Anthony Carnevale, director of Georgetown University’s Center on Education and the Workforce, cites said North Carolina’s program as one of the best at showing the value of a degree.
Amid the sluggish economic recovery, many families are wondering how best to make their increasingly expensive investment in college pay off. North Carolina’s public universities and community colleges have tried to provide an answer, by releasing the average salaries earned by students according to their major and campus.
A handful of other states, including Texas and Florida, have released similar data, and two-thirds of the states have received federal funding to track the progress of individual students from kindergarten to the workplace.
The figures may help sway students who don’t have a firm career plan, said Kelly Cravener, a 21-year-old marketing major at North Carolina State University. Her NCSU marketing peers who graduated in 2012 were earning almost $27,000 on average.
“I think a lot of people come in and they just don’t know what they want to do and they switch majors three or four times,” Cravener said as she scanned the web site outside the campus bookstore.
North Carolina’s website links student college records with salary information collected by the state’s unemployment agency. It shows what someone with say an anthropology degree is making after graduation and up to 10 years later. Students also can see a breakdown of the different salaries earned by anthropology graduates depending on which of the state’s 16 public universities they attended.
Federal funds linking data on individual children starting as early as pre-kindergarten to later earnings started during the Bush Administration and expanded with the 2009 stimulus package. The Obama administration and legislators, including Sens. Ron Wyden, D-Oregon, and Marco Rubio, R-Florida, have pushed for more information about the benefit of particular degrees.
Despite rising costs, education beyond high school is one of the main differences between poverty and a middle-class lifestyle. North Carolina officials said they hope their data will help students match up with fields where pent-up demand will promise them high wages.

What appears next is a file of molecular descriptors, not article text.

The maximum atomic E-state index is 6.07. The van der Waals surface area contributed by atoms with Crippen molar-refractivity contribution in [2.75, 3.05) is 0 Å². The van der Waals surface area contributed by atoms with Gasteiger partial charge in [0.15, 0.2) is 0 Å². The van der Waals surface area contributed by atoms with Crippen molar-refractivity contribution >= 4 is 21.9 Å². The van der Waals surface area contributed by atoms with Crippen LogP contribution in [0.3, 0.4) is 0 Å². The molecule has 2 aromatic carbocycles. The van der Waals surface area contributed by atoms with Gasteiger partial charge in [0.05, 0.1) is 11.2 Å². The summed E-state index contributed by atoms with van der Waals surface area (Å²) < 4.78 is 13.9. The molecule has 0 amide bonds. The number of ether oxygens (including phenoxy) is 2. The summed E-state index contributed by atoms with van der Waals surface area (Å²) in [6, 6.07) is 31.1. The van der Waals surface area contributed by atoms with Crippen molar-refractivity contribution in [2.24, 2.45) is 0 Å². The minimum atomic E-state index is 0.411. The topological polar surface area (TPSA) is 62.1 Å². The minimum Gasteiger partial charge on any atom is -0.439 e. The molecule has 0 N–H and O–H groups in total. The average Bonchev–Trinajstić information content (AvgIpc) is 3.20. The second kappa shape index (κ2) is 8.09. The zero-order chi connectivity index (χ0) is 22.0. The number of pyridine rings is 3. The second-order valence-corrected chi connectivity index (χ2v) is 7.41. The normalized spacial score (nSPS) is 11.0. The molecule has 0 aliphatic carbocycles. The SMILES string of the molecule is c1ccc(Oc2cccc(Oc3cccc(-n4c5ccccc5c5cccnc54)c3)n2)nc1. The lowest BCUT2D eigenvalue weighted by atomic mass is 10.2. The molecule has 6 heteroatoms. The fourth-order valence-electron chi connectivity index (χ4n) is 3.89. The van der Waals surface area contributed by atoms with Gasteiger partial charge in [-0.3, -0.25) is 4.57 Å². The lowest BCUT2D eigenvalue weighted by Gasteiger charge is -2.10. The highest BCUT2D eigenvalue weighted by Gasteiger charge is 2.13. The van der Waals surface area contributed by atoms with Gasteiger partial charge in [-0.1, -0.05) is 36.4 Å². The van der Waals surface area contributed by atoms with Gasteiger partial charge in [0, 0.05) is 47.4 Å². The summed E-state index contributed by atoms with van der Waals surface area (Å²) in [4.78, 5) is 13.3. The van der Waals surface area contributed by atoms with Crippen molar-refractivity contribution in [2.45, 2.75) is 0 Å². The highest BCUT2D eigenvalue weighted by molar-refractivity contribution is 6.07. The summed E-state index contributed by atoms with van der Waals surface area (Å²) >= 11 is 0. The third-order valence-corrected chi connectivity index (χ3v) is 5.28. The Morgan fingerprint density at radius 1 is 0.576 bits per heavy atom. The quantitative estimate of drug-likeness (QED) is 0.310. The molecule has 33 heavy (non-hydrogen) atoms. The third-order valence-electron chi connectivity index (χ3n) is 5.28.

“Of course, there are many paths to success. So this is not a recommendation, it’s just a way to arm students and families with good, useful information,” said Peter Hans, who pushed for the project when he was chairman of the University of North Carolina Board of Governors.
Anthony Carnevale, director of Georgetown University’s Center on Education and the Workforce, said North Carolina’s program, inaugurated last week, is one of the best at showing the value of a degree. He expects college instructors to hate it.
“They don’t get up every day and think about getting somebody a job. They’re teaching history or something, so this is news to them,” Carnevale said.
Gabriel Lugo, a mathematics professor at UNC-Wilmington and president of the school’s faculty, said he discussed the website with four department chairs in both the liberal arts and the sciences at his university. They shared concerns about how the data will be used by policy-makers allocating state resources, he said.
“It makes me very nervous,” Lugo said. “It makes the implicit assumption that the contribution of your education is the main or the only factor affecting your earning potential. We all know that it’s not the case.”
The degrees-to-dollars comparisons also don’t take job satisfaction into account, Lugo said.
The architects of the North Carolina program acknowledged a degree has value beyond income. And the data doesn’t track graduates who found work out of state, those who start their own businesses or those who enter graduate school. And past results are not a guarantee of future earnings.
Timothy Reid said his parents have always emphasized that he pursue what he loved and the money would sort itself out. The NCSU senior who is majoring in psychology (a degree that translated into $15,443 a year for 2012 grads) said that parental commitment was tested when his older brother decided to become a music major.
“But they stayed with it—if you love it, do it. He ended up being an accountant,” Reid said. “That’s how I was raised. I guess if I was (raised) differently—that it’s all about the money—I’d be a business major.”
Then, he’d stand to earn about $27,000.
Do you think Kendrick Lamar should have been awarded the Pulitzer Prize for Music?